November 14, 2008
Students’ own perceptions of their math skills and abilities are often considered as anecdotal evidence, rather than factual information that has been quantified. In a meeting at the start of the Fall 2006 semester, this subject came up, and it occurred to me that this need not be the case. So I asked myself:
“Can students’ perception of their math skills and abilities be quantified, and measured with an acceptable level of statistical significance?”
“What is the research question that would enable me to answer this question?”
At first I thought to just have students assess their math skills in general. But then as I continued to think about this project, I realized it was important to know as much as possible about their self-assessment in connection with all the elements of the course: Multiple representation of mathematics, group work, solving word problems, computer aided instruction, and students making presentations of their solutions. And so I ended up with eight (8) areas for the students to assess.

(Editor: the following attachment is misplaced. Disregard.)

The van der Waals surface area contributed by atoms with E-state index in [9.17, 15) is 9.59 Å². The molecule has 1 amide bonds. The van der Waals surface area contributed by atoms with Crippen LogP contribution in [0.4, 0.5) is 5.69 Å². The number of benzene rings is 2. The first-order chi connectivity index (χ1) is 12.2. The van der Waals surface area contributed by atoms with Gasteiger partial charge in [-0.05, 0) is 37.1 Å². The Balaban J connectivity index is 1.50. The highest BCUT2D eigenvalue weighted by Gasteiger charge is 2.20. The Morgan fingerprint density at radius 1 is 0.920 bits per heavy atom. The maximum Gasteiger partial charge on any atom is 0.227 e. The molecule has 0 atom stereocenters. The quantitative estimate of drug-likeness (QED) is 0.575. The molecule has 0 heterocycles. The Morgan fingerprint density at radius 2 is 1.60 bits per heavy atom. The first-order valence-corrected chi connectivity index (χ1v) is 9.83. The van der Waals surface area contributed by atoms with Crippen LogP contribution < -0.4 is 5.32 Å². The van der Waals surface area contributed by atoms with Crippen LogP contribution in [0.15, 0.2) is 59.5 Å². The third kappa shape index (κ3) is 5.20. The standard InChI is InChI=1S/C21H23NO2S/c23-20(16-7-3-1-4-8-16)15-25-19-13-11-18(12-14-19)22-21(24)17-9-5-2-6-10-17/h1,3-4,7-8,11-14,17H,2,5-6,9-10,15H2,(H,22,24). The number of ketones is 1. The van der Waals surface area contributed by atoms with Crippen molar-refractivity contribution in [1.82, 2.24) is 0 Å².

A means to address this study was an attempt to quantify and measure each student’s self-assessed confidence learn in eight (8) specific areas or aspects of math and how they learn math. A survey would be given to the students early in the semester (pre-) and late in the semester (post-) to determine the change. These areas are as follows:
With this method, I found that the anecdotal can become “factual” with a high degree confidence. Here are two key insights:
(1) Students’ self-perception changed very significantly in all questions (p-value<<0.01).
(2) An area of the greatest change (and most positive comments) was in the role of student presentations and self-confidence.
Click here to get a copy of the confidence survey and read more details about the method and results.